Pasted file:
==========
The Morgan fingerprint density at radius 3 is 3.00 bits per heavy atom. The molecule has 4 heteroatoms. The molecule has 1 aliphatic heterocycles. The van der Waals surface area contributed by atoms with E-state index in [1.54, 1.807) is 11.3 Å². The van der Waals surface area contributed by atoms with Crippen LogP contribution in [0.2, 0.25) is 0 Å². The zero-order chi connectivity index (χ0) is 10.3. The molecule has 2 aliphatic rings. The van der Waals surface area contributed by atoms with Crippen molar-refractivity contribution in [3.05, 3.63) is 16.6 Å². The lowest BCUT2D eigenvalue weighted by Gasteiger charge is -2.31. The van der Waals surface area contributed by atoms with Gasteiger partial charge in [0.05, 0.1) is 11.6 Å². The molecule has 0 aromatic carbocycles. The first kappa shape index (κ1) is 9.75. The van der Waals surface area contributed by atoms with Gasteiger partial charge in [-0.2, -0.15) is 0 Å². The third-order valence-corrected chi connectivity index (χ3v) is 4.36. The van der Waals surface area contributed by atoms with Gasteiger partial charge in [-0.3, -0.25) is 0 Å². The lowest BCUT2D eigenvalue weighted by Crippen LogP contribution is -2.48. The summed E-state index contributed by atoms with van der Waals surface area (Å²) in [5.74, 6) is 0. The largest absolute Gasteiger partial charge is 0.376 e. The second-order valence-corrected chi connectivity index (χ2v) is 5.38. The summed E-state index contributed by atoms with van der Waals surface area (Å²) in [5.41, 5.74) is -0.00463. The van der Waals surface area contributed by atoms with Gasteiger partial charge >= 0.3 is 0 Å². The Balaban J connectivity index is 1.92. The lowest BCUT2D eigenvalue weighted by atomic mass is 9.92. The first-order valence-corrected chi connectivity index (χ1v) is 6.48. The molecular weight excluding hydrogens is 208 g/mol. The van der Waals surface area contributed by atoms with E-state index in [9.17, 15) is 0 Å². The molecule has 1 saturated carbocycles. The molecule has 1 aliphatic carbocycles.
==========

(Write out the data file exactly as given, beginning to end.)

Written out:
The Morgan fingerprint density at radius 3 is 3.00 bits per heavy atom. The molecule has 4 heteroatoms. The molecule has 1 aliphatic heterocycles. The van der Waals surface area contributed by atoms with E-state index in [1.54, 1.807) is 11.3 Å². The van der Waals surface area contributed by atoms with Crippen LogP contribution in [0.2, 0.25) is 0 Å². The zero-order chi connectivity index (χ0) is 10.3. The molecule has 2 aliphatic rings. The van der Waals surface area contributed by atoms with Crippen molar-refractivity contribution in [3.05, 3.63) is 16.6 Å². The lowest BCUT2D eigenvalue weighted by Gasteiger charge is -2.31. The van der Waals surface area contributed by atoms with Gasteiger partial charge in [0.05, 0.1) is 11.6 Å². The molecule has 0 aromatic carbocycles. The first kappa shape index (κ1) is 9.75. The van der Waals surface area contributed by atoms with Gasteiger partial charge in [-0.2, -0.15) is 0 Å². The third-order valence-corrected chi connectivity index (χ3v) is 4.36. The van der Waals surface area contributed by atoms with Gasteiger partial charge in [-0.3, -0.25) is 0 Å². The lowest BCUT2D eigenvalue weighted by Crippen LogP contribution is -2.48. The summed E-state index contributed by atoms with van der Waals surface area (Å²) in [5.74, 6) is 0. The largest absolute Gasteiger partial charge is 0.376 e. The second-order valence-corrected chi connectivity index (χ2v) is 5.38. The summed E-state index contributed by atoms with van der Waals surface area (Å²) in [5.41, 5.74) is -0.00463. The van der Waals surface area contributed by atoms with Gasteiger partial charge >= 0.3 is 0 Å². The Balaban J connectivity index is 1.92. The lowest BCUT2D eigenvalue weighted by atomic mass is 9.92. The first-order valence-corrected chi connectivity index (χ1v) is 6.48. The molecular weight excluding hydrogens is 208 g/mol. The van der Waals surface area contributed by atoms with E-state index in [9.17, 15) is 0 Å². The molecule has 1 saturated carbocycles. The molecule has 1 aliphatic carbocycles.